Green Hill (Lancashire)

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Green Hill
Geograph- 3020988 -by-Karl-and-Ali.jpg
Green Hill - the cairn marks the summit
Elevation 626 m (2,054 ft)
Prominence 24
Parent peak Great Coum
Listing Nuttall, sub-Hewitt
Green Hill is located in Lancashire
Green Hill
Green Hill
Location in Lancashire
Location Lancashire-Cumbria,  England
OS grid SD701820
Coordinates 54°13′59″N 2°27′28″W / 54.2331°N 2.4579°W / 54.2331; -2.4579Coordinates: 54°13′59″N 2°27′28″W / 54.2331°N 2.4579°W / 54.2331; -2.4579
Topo map OS Landranger 98

Green Hill is a mountain or fell in north west England. Its summit is 626 metres (2,054 ft) above sea level. It is located above Cowan Bridge, Lancashire, between Kirkby Lonsdale, Cumbria and Ingleton, North Yorkshire. It forms the watershed between the River Dee and the Leck Beck: both are tributaries of the River Lune.


The highest point of the traditional county of Lancashire is Coniston Old Man, which, together with the rest of Furness became part of Cumbria in 1974. A walkers' guide[1] cites Green Hill, 51 kilometres (32 mi) south of the Old Man, as the county top for Lancashire, lying on the border with Cumbria, though Ordnance Survey data record Green Hill as one metre shorter than Gragareth, about 2 kilometres (1 mi) southwest of Green Hill. Gragareth's summit trig point, at 627 metres (2,057 ft), lies a couple of hundred yards within Lancashire.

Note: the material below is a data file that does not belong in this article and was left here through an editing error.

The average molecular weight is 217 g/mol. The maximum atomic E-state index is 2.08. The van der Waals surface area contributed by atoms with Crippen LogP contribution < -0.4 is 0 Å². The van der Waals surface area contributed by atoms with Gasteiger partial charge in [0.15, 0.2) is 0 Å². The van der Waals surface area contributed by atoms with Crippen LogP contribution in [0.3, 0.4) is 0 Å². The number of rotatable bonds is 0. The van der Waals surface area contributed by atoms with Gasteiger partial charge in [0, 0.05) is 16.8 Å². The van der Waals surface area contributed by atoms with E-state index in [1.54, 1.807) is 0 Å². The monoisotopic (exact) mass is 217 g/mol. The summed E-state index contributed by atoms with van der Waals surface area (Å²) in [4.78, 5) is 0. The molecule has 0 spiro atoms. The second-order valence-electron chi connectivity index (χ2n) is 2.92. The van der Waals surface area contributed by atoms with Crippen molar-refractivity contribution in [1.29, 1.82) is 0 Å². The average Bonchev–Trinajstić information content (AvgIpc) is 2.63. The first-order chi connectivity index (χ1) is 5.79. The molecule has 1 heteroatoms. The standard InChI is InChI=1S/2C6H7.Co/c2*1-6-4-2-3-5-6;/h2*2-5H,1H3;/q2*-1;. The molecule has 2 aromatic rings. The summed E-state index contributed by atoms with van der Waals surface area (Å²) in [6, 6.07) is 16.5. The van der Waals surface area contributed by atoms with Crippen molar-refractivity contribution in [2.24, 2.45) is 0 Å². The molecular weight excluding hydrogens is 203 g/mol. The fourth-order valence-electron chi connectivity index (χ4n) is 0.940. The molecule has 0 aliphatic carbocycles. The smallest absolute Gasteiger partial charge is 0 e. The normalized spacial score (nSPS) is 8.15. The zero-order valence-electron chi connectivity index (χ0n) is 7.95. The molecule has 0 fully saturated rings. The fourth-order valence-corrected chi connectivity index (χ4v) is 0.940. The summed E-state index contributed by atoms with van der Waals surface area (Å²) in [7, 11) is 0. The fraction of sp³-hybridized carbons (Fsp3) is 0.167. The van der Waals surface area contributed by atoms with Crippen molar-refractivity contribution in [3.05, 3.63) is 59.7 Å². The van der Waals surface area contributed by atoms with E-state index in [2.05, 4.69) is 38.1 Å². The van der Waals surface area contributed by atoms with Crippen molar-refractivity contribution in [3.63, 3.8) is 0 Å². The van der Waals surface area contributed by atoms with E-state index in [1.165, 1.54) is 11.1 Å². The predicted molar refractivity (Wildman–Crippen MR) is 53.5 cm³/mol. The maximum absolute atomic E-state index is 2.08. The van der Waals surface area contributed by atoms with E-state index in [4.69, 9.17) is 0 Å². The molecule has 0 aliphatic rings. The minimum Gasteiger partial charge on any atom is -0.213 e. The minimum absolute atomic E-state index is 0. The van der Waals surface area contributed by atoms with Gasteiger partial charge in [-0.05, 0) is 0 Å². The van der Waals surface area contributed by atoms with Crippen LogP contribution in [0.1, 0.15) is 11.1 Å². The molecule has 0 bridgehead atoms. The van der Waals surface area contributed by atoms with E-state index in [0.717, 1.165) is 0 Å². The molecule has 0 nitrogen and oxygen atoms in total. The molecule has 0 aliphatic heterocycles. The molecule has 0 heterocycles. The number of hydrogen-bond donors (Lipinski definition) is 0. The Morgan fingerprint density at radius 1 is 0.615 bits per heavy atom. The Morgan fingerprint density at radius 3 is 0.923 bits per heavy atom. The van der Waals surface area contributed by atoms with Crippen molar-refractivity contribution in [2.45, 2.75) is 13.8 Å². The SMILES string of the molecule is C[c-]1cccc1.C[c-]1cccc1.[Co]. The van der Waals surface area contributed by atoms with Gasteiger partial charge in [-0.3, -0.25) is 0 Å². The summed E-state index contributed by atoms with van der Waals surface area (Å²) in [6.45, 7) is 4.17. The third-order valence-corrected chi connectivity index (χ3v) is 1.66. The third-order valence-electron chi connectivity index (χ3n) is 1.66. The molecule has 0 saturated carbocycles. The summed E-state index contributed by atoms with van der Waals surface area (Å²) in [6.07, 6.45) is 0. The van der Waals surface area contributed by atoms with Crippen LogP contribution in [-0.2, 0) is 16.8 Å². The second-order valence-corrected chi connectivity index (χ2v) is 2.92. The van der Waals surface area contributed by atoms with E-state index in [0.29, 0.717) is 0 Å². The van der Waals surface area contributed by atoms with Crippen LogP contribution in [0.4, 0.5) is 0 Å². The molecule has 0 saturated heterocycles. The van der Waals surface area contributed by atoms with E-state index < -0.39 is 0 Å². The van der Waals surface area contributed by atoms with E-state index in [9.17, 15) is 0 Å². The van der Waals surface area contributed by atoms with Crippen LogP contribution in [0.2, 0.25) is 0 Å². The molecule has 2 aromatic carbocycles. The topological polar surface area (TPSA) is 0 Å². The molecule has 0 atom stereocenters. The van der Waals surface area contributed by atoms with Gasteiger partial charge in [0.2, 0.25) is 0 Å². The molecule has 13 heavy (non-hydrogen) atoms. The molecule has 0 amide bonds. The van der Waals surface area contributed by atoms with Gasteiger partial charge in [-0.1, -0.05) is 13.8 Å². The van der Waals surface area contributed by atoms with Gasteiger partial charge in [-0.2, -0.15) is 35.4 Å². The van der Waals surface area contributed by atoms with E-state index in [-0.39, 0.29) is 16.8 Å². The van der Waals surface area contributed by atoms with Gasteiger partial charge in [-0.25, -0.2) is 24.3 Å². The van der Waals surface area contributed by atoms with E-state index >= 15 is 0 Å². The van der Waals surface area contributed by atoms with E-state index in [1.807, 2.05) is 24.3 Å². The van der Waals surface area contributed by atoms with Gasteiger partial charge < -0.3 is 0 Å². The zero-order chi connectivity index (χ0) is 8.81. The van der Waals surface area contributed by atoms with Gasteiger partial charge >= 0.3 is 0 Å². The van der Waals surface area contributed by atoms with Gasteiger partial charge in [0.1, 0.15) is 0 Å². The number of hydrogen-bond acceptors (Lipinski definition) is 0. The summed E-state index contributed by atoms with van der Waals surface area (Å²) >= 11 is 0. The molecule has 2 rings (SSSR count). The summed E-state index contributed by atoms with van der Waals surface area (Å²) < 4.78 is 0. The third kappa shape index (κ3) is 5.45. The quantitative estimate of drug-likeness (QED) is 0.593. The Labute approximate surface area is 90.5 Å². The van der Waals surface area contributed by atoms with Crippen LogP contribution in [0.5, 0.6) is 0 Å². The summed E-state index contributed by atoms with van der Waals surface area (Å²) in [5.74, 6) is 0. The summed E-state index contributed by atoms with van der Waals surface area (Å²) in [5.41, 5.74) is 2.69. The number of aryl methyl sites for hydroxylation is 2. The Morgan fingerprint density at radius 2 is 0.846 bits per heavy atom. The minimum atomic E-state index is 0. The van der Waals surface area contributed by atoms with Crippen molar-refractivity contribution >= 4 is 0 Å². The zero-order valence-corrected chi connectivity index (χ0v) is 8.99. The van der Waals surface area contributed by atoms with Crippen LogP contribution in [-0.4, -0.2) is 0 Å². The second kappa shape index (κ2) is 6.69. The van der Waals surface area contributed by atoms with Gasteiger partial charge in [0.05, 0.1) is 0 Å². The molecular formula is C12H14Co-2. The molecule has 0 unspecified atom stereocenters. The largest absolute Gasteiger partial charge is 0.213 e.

Another nearby county top to Green Hill is Whernside, 736 metres (2,415 ft), which is the highest point in North Yorkshire.

The summit of Green Hill, apart from being relatively dull, provides many excellent views in all directions ranging from the Howgill Fells and Lakeland fells to the north, the Pennines in the east, and a majority of North Yorkshire to the south.

County Stone[edit]

The County Stone

Near to the summit of Green Hill, lies the County Stone, a large glacial erratic boulder which marks the triple point where the traditional counties of Westmorland, Yorkshire and Lancashire borders converged.[2]


  1. ^ Hardy, Ian, MVO. The Hardys - The UK's High Points (2010) 3rd Edition. Potters Bar, Hertfordshire: Ian Hardy. ISBN 978-0-9565533-3-1 (internet version,, ISBN 978-0-9565533-5-5 (DVD version).
  2. ^ Kelsall, Jan (2008). The Yorkshire Dales: South and West. Cicerone. p. 178. ISBN 9781852844851.